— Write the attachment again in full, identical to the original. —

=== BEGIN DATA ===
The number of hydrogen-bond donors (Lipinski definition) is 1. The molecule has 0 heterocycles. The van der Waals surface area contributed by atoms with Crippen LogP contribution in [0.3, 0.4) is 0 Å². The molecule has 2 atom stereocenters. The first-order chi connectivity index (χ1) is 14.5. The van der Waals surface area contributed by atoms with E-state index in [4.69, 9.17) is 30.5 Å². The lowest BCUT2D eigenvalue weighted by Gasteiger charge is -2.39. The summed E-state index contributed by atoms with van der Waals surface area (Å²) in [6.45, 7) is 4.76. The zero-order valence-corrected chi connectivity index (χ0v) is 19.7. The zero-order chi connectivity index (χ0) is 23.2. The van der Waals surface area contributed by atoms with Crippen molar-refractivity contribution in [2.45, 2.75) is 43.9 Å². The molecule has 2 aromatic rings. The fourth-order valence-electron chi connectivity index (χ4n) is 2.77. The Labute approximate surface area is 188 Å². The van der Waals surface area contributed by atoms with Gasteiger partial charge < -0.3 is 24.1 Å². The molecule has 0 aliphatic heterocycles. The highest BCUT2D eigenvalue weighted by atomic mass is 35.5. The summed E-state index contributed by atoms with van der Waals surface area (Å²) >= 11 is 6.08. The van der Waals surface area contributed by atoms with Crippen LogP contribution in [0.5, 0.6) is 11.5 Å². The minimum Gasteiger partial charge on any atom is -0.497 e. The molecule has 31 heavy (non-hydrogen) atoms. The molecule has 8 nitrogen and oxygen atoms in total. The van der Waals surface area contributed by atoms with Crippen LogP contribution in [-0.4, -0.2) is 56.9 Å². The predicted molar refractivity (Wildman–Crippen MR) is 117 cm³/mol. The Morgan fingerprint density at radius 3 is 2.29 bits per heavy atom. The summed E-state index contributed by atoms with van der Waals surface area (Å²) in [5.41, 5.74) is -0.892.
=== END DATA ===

The number of hydrogen-bond donors (Lipinski definition) is 1. The molecule has 0 heterocycles. The van der Waals surface area contributed by atoms with Crippen LogP contribution in [0.3, 0.4) is 0 Å². The molecule has 2 atom stereocenters. The first-order chi connectivity index (χ1) is 14.5. The van der Waals surface area contributed by atoms with E-state index in [4.69, 9.17) is 30.5 Å². The lowest BCUT2D eigenvalue weighted by Gasteiger charge is -2.39. The summed E-state index contributed by atoms with van der Waals surface area (Å²) in [6.45, 7) is 4.76. The zero-order valence-corrected chi connectivity index (χ0v) is 19.7. The zero-order chi connectivity index (χ0) is 23.2. The van der Waals surface area contributed by atoms with Crippen molar-refractivity contribution in [2.45, 2.75) is 43.9 Å². The molecule has 2 aromatic rings. The fourth-order valence-electron chi connectivity index (χ4n) is 2.77. The Labute approximate surface area is 188 Å². The van der Waals surface area contributed by atoms with Gasteiger partial charge < -0.3 is 24.1 Å². The molecule has 0 aliphatic heterocycles. The highest BCUT2D eigenvalue weighted by atomic mass is 35.5. The summed E-state index contributed by atoms with van der Waals surface area (Å²) >= 11 is 6.08. The van der Waals surface area contributed by atoms with Crippen LogP contribution in [0.5, 0.6) is 11.5 Å². The minimum Gasteiger partial charge on any atom is -0.497 e. The molecule has 31 heavy (non-hydrogen) atoms. The molecule has 8 nitrogen and oxygen atoms in total. The van der Waals surface area contributed by atoms with Crippen LogP contribution in [-0.4, -0.2) is 56.9 Å². The predicted molar refractivity (Wildman–Crippen MR) is 117 cm³/mol. The Morgan fingerprint density at radius 3 is 2.29 bits per heavy atom. The summed E-state index contributed by atoms with van der Waals surface area (Å²) in [5.41, 5.74) is -0.892.